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[610] I see her breathing fury; but whether justice is with her, her concern for this I see no longer.

And what manner of concern should I use against her, who has abused her mother like this at her mature age? Do you not think [615] that she would go forward to any deed without shame?

Now be assured that I do feel shame for it, though I seem not to you. I know that my behavior is unsuited to my age and inappropriate. But then the enmity I get from you and your [620] behavior compel me with harsh necessity to do this; for reprehensible deeds are learned from reprehensible examples.

You shameless creature! Truly I and my speech and my deeds give you too much to talk about.

The words are yours, not mine; for yours [625] are the deeds, and they find their own expression.

Now by our mistress Artemis, you shall not escape the consequences of this audacity once Aegisthus returns.

You see? You are driven to rage and, even though you grant me free speech, you have no patience to listen.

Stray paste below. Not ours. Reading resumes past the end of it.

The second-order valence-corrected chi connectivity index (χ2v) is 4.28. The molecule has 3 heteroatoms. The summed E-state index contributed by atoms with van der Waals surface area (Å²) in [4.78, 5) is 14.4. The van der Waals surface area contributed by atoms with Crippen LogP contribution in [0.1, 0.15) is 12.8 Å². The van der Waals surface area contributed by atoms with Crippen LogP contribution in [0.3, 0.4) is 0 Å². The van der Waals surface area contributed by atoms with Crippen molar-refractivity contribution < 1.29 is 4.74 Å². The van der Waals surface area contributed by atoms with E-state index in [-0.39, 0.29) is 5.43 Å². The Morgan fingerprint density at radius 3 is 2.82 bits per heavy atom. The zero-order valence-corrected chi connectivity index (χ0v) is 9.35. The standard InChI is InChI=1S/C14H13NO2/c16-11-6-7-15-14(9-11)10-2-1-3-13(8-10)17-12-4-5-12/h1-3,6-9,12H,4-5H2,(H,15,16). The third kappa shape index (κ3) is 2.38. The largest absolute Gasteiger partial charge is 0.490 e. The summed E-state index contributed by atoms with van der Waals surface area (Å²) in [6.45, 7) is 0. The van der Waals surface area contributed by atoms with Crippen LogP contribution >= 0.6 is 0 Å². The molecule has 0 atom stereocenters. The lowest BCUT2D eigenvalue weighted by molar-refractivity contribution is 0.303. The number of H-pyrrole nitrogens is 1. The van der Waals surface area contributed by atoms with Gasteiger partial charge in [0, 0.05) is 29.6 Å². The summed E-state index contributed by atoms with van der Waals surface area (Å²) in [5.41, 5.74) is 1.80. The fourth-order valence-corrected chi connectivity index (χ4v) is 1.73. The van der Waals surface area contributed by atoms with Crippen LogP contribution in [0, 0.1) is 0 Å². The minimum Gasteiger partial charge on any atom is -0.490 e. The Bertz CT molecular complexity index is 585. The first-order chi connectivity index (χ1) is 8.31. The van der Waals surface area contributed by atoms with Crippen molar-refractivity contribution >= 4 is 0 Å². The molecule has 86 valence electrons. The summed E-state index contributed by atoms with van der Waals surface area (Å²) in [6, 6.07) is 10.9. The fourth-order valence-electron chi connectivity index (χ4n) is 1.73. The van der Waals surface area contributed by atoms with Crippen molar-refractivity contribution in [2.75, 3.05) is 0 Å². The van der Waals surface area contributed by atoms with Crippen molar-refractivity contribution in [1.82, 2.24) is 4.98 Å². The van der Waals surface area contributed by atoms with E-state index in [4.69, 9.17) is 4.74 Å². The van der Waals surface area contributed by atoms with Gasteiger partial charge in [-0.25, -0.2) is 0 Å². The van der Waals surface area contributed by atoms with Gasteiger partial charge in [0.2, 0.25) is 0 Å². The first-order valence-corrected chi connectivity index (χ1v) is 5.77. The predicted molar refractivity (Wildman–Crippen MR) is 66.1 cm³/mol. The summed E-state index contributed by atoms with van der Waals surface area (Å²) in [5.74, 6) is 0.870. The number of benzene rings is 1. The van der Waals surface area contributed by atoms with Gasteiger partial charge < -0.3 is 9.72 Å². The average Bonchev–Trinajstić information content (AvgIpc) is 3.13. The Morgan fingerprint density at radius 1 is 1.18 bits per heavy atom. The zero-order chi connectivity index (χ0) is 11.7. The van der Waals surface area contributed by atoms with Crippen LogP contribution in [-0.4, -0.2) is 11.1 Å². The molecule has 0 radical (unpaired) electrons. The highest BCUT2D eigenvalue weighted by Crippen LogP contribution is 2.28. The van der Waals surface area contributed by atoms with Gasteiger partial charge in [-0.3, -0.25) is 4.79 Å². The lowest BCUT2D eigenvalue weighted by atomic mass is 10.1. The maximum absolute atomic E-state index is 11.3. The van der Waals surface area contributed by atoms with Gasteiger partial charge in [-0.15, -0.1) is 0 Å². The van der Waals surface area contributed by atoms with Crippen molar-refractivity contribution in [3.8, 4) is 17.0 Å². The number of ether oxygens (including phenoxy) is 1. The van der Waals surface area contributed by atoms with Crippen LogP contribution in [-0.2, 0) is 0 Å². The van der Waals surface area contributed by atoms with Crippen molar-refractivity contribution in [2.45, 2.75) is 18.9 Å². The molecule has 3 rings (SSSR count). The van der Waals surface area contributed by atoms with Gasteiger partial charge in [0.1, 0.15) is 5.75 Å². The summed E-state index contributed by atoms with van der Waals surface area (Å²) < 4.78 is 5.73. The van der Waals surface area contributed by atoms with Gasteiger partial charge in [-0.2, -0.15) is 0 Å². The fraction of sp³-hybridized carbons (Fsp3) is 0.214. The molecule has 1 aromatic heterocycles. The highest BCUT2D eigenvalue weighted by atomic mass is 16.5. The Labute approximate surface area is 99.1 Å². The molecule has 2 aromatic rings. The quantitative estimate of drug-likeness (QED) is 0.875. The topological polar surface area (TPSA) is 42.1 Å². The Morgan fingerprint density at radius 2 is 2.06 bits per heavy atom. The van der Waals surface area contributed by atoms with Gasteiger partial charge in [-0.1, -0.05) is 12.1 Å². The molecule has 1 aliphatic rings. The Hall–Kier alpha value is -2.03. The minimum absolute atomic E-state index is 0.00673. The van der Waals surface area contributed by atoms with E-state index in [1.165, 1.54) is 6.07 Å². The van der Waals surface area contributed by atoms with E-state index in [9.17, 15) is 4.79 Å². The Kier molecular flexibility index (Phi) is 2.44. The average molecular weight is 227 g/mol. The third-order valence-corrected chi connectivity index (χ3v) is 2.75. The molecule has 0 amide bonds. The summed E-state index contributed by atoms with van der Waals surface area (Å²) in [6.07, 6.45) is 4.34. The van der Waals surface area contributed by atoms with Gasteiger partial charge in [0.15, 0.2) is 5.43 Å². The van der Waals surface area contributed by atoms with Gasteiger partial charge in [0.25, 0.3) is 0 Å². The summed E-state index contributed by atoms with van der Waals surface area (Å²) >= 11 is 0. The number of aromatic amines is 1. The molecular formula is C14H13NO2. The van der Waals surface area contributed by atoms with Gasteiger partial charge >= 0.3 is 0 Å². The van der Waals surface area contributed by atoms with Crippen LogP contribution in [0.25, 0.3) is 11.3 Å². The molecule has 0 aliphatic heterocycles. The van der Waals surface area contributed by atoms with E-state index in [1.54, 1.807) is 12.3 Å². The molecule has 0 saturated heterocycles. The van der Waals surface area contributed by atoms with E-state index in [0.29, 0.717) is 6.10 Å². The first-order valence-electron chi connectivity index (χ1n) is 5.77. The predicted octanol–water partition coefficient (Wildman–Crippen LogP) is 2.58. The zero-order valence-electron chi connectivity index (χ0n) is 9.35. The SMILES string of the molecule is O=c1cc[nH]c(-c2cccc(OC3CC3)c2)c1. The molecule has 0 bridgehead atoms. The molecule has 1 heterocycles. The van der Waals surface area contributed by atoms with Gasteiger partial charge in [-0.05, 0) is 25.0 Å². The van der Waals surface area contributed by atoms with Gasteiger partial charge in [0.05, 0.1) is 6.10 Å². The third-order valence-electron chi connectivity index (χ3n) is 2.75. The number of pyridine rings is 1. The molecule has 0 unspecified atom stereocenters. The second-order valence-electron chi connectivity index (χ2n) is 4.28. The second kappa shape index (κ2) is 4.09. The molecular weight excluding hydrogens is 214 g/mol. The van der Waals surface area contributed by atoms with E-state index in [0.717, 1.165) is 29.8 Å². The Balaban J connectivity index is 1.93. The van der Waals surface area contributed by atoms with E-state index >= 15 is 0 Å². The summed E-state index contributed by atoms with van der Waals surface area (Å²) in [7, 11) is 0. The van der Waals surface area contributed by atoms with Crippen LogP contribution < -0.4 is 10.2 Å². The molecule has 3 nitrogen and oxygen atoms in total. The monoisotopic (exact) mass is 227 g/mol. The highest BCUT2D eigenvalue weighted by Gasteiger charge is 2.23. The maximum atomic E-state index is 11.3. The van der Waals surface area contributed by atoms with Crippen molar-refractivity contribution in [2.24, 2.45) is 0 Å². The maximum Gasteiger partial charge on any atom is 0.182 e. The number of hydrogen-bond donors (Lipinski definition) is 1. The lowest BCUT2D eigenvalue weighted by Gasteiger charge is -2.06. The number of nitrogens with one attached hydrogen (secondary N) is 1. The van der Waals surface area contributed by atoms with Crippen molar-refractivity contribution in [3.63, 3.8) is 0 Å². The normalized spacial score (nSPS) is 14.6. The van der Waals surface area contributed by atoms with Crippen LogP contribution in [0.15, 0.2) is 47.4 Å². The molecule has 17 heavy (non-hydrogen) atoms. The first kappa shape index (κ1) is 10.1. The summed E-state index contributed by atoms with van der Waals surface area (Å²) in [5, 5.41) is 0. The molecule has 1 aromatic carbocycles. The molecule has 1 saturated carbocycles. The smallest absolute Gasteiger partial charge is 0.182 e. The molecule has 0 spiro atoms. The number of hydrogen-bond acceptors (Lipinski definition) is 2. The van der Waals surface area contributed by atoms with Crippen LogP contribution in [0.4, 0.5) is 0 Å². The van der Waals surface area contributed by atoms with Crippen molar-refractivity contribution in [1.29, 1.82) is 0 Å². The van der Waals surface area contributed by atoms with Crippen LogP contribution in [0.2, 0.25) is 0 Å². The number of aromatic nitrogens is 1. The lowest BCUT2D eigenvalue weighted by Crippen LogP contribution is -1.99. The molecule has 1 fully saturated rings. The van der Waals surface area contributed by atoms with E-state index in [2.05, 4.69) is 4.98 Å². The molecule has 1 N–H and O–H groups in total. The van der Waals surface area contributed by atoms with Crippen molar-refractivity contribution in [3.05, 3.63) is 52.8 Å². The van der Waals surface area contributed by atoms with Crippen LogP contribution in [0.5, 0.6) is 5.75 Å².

[630] Will you not allow me to sacrifice without ominous shouting, when I have permitted you to say anything and everything you wished?

I allow it; I exhort you to it: sacrifice! But do not blame my voice, for I would not say another word.

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  • Commentary references to this page (2):
    • Sir Richard C. Jebb, Commentary on Sophocles: Oedipus Tyrannus, 513-862
    • Sir Richard C. Jebb, Commentary on Sophocles: Antigone, 757
  • Cross-references to this page (4):
    • Herbert Weir Smyth, A Greek Grammar for Colleges, THE PARTICIPLE
    • Raphael Kühner, Bernhard Gerth, Ausführliche Grammatik der griechischen Sprache, KG 3.2.1
    • Raphael Kühner, Bernhard Gerth, Ausführliche Grammatik der griechischen Sprache, KG 3.5.3
    • William Watson Goodwin, Syntax of the Moods and Tenses of the Greek Verb, Chapter II
  • Cross-references in general dictionaries to this page (3):
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